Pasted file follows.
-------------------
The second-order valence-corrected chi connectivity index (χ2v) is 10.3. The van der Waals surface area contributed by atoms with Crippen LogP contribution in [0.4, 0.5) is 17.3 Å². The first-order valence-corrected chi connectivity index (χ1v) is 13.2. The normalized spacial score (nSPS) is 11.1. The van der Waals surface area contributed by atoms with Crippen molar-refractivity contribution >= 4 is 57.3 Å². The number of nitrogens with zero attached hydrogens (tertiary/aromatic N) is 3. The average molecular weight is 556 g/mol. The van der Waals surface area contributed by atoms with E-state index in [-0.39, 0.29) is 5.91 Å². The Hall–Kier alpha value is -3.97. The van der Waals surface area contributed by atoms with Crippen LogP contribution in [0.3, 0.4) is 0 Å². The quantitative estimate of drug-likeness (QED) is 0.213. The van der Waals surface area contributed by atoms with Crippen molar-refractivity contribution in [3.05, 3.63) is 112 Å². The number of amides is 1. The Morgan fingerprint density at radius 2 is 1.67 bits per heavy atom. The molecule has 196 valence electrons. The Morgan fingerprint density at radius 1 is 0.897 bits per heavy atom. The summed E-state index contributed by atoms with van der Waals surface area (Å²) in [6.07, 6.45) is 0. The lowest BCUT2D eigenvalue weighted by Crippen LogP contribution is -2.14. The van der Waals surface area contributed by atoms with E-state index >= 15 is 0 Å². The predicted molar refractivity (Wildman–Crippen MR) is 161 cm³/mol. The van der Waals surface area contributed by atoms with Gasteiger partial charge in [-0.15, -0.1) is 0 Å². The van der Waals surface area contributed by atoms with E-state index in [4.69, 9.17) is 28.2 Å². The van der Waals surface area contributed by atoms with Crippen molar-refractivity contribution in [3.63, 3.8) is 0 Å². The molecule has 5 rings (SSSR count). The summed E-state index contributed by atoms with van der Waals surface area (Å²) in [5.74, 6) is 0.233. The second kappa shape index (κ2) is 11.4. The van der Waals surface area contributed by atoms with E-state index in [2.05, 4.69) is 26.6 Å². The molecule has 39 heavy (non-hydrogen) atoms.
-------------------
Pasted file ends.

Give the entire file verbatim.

The second-order valence-corrected chi connectivity index (χ2v) is 10.3. The van der Waals surface area contributed by atoms with Crippen LogP contribution in [0.4, 0.5) is 17.3 Å². The first-order valence-corrected chi connectivity index (χ1v) is 13.2. The normalized spacial score (nSPS) is 11.1. The van der Waals surface area contributed by atoms with Crippen molar-refractivity contribution >= 4 is 57.3 Å². The number of nitrogens with zero attached hydrogens (tertiary/aromatic N) is 3. The average molecular weight is 556 g/mol. The van der Waals surface area contributed by atoms with E-state index in [-0.39, 0.29) is 5.91 Å². The Hall–Kier alpha value is -3.97. The van der Waals surface area contributed by atoms with Crippen LogP contribution in [0.3, 0.4) is 0 Å². The quantitative estimate of drug-likeness (QED) is 0.213. The van der Waals surface area contributed by atoms with Crippen molar-refractivity contribution in [3.05, 3.63) is 112 Å². The number of amides is 1. The Morgan fingerprint density at radius 2 is 1.67 bits per heavy atom. The molecule has 196 valence electrons. The Morgan fingerprint density at radius 1 is 0.897 bits per heavy atom. The summed E-state index contributed by atoms with van der Waals surface area (Å²) in [6.07, 6.45) is 0. The lowest BCUT2D eigenvalue weighted by Crippen LogP contribution is -2.14. The van der Waals surface area contributed by atoms with E-state index >= 15 is 0 Å². The predicted molar refractivity (Wildman–Crippen MR) is 161 cm³/mol. The van der Waals surface area contributed by atoms with Gasteiger partial charge in [-0.15, -0.1) is 0 Å². The van der Waals surface area contributed by atoms with E-state index in [4.69, 9.17) is 28.2 Å². The van der Waals surface area contributed by atoms with Crippen molar-refractivity contribution in [3.63, 3.8) is 0 Å². The molecule has 5 rings (SSSR count). The summed E-state index contributed by atoms with van der Waals surface area (Å²) in [5.74, 6) is 0.233. The second kappa shape index (κ2) is 11.4. The van der Waals surface area contributed by atoms with E-state index in [2.05, 4.69) is 26.6 Å². The molecule has 39 heavy (non-hydrogen) atoms.